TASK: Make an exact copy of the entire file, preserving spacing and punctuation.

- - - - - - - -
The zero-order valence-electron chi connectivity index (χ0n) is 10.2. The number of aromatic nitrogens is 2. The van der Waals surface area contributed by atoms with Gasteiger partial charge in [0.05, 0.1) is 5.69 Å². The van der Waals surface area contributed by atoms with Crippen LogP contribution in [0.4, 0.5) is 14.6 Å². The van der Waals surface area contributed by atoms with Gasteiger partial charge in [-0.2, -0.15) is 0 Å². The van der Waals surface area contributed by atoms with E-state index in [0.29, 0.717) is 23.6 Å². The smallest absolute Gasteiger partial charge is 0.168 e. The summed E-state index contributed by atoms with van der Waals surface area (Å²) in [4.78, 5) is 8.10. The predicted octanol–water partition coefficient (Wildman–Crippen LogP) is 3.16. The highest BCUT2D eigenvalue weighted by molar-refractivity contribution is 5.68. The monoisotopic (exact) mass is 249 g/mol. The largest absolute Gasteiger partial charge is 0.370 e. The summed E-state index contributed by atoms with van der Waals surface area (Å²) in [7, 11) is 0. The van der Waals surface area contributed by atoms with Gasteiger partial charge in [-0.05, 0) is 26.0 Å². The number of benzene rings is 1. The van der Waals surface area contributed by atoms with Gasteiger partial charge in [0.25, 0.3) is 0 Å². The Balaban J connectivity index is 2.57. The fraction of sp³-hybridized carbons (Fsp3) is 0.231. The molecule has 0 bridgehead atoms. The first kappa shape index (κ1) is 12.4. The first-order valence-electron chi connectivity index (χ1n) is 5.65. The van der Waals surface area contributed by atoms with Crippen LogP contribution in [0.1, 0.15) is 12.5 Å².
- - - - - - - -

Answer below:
The zero-order valence-electron chi connectivity index (χ0n) is 10.2. The number of aromatic nitrogens is 2. The van der Waals surface area contributed by atoms with Gasteiger partial charge in [0.05, 0.1) is 5.69 Å². The van der Waals surface area contributed by atoms with Crippen LogP contribution in [0.4, 0.5) is 14.6 Å². The van der Waals surface area contributed by atoms with Gasteiger partial charge in [-0.2, -0.15) is 0 Å². The van der Waals surface area contributed by atoms with E-state index in [0.29, 0.717) is 23.6 Å². The smallest absolute Gasteiger partial charge is 0.168 e. The summed E-state index contributed by atoms with van der Waals surface area (Å²) in [4.78, 5) is 8.10. The predicted octanol–water partition coefficient (Wildman–Crippen LogP) is 3.16. The highest BCUT2D eigenvalue weighted by molar-refractivity contribution is 5.68. The monoisotopic (exact) mass is 249 g/mol. The largest absolute Gasteiger partial charge is 0.370 e. The summed E-state index contributed by atoms with van der Waals surface area (Å²) in [7, 11) is 0. The van der Waals surface area contributed by atoms with Gasteiger partial charge in [-0.05, 0) is 26.0 Å². The number of benzene rings is 1. The van der Waals surface area contributed by atoms with Gasteiger partial charge in [0.25, 0.3) is 0 Å². The Balaban J connectivity index is 2.57. The fraction of sp³-hybridized carbons (Fsp3) is 0.231. The molecule has 0 bridgehead atoms. The first kappa shape index (κ1) is 12.4. The first-order valence-electron chi connectivity index (χ1n) is 5.65. The van der Waals surface area contributed by atoms with Crippen LogP contribution in [0.1, 0.15) is 12.5 Å².